On June 7, 2024, in the latest round of this saga about genocide-related language — a saga that started with yelling and profanities from my department head on December 8, 2023 — I am now being told by the same Department Head and by the Directors of Graduate and Undergraduate Studies at MIT Linguistics that my course proposal is still not approved because I have not “engage[d] in productive conversation about [my] proposed class” and because their “efforts to initiate any real communication with [me] were repeatedly rejected” (emphases added). Such statements are yet another round of Orwellian doublespeak when we consider the 39-page email thread about this course, including the 2-page course description that I provided since April 10 — with many more details and much longer in advance than any previous proposals for “Special Topics” linguistics seminars in my 28 years at MIT. I have provided extensive details about my course, in writing, even though I had already realized that I was the target of a Palestine exception. Do the linguists at MIT really consider written communications with all sorts of details about my course proposal — themes, readings, guest speakers, learning objectives, etc. —  outside the category of "real communication”? Should I follow the lead of my department head and yell profanities to express disagreement with my colleagues in order for me to engage in what they call “productive conversation”?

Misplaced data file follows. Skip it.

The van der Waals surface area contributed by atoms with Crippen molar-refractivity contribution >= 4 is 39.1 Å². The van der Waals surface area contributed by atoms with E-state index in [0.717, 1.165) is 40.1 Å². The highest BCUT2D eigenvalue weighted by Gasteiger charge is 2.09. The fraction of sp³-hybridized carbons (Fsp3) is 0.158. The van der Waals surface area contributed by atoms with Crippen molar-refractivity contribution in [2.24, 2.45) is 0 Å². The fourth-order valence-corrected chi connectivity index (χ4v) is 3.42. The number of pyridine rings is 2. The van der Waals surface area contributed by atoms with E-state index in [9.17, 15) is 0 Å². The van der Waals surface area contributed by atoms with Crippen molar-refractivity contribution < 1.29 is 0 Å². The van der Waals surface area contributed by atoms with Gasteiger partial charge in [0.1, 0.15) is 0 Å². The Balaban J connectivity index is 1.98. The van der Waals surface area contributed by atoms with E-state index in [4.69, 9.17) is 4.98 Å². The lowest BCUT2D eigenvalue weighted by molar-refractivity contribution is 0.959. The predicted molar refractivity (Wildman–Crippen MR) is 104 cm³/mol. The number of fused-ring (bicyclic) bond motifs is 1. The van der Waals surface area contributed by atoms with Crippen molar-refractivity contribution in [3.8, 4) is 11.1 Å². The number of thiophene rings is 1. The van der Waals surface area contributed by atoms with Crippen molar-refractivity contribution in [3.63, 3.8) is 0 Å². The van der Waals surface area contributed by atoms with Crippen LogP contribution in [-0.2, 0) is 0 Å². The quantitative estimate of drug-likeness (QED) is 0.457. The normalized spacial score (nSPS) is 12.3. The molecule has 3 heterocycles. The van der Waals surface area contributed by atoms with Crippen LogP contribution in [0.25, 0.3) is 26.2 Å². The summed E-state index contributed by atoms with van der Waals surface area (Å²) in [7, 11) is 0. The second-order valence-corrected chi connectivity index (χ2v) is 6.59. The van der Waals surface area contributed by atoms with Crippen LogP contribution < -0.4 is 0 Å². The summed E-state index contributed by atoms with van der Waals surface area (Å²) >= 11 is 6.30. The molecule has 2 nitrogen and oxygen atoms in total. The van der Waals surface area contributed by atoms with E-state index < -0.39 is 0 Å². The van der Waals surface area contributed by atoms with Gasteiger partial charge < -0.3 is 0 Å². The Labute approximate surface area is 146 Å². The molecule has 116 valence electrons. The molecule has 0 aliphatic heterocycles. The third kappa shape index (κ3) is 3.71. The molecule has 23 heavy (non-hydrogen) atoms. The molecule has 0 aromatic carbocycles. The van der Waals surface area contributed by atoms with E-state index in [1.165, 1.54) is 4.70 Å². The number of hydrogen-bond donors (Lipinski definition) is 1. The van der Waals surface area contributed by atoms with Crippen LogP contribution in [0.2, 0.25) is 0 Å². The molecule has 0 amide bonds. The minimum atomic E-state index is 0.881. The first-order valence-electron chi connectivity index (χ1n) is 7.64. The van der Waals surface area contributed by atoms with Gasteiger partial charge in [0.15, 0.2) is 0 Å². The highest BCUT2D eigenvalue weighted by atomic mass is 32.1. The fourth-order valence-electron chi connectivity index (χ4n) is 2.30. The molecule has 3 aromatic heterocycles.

Now, to go back to MIT President Kornbluth, if, despite freedom of speech and academic freedom, she still judges that I am “out of bounds” for joining protests against genocide and against MIT’s role in it while I am also being censored by my department apparently due to political disagreements about Palestine and Israel, how can the same Kornbluth appeal to “academic freedom” as a license for MIT faculty’s complicity in genocide with an Israeli state whose Prime Minister calls her own students “Nazis” when they protest this complicity?